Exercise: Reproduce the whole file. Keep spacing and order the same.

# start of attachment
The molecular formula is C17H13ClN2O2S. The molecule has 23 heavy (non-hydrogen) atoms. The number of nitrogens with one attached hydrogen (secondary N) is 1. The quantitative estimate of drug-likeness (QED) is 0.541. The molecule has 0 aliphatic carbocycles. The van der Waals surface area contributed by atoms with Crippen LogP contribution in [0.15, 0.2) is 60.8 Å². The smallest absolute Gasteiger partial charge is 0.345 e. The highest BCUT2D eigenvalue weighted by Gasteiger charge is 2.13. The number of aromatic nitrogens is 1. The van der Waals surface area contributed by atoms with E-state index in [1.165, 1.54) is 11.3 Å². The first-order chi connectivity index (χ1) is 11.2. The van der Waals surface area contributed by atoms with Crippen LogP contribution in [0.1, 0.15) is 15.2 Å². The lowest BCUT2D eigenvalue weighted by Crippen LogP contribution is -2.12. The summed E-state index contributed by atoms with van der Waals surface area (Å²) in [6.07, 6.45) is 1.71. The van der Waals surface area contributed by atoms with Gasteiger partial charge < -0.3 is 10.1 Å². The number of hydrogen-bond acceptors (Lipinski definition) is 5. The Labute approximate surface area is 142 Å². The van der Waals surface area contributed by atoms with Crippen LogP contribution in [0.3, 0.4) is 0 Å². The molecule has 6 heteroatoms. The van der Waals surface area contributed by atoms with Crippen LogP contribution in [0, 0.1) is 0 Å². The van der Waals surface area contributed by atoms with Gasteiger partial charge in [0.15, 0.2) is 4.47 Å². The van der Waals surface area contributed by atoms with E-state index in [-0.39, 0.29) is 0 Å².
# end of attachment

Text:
The molecular formula is C17H13ClN2O2S. The molecule has 23 heavy (non-hydrogen) atoms. The number of nitrogens with one attached hydrogen (secondary N) is 1. The quantitative estimate of drug-likeness (QED) is 0.541. The molecule has 0 aliphatic carbocycles. The van der Waals surface area contributed by atoms with Crippen LogP contribution in [0.15, 0.2) is 60.8 Å². The smallest absolute Gasteiger partial charge is 0.345 e. The highest BCUT2D eigenvalue weighted by Gasteiger charge is 2.13. The number of aromatic nitrogens is 1. The van der Waals surface area contributed by atoms with E-state index in [1.165, 1.54) is 11.3 Å². The first-order chi connectivity index (χ1) is 11.2. The van der Waals surface area contributed by atoms with Crippen LogP contribution in [0.1, 0.15) is 15.2 Å². The lowest BCUT2D eigenvalue weighted by Crippen LogP contribution is -2.12. The summed E-state index contributed by atoms with van der Waals surface area (Å²) in [6.07, 6.45) is 1.71. The van der Waals surface area contributed by atoms with Gasteiger partial charge < -0.3 is 10.1 Å². The number of hydrogen-bond acceptors (Lipinski definition) is 5. The Labute approximate surface area is 142 Å². The van der Waals surface area contributed by atoms with Crippen LogP contribution in [0.3, 0.4) is 0 Å². The molecule has 6 heteroatoms. The van der Waals surface area contributed by atoms with Crippen LogP contribution in [0, 0.1) is 0 Å². The van der Waals surface area contributed by atoms with Gasteiger partial charge in [0.15, 0.2) is 4.47 Å². The van der Waals surface area contributed by atoms with E-state index in [-0.39, 0.29) is 0 Å².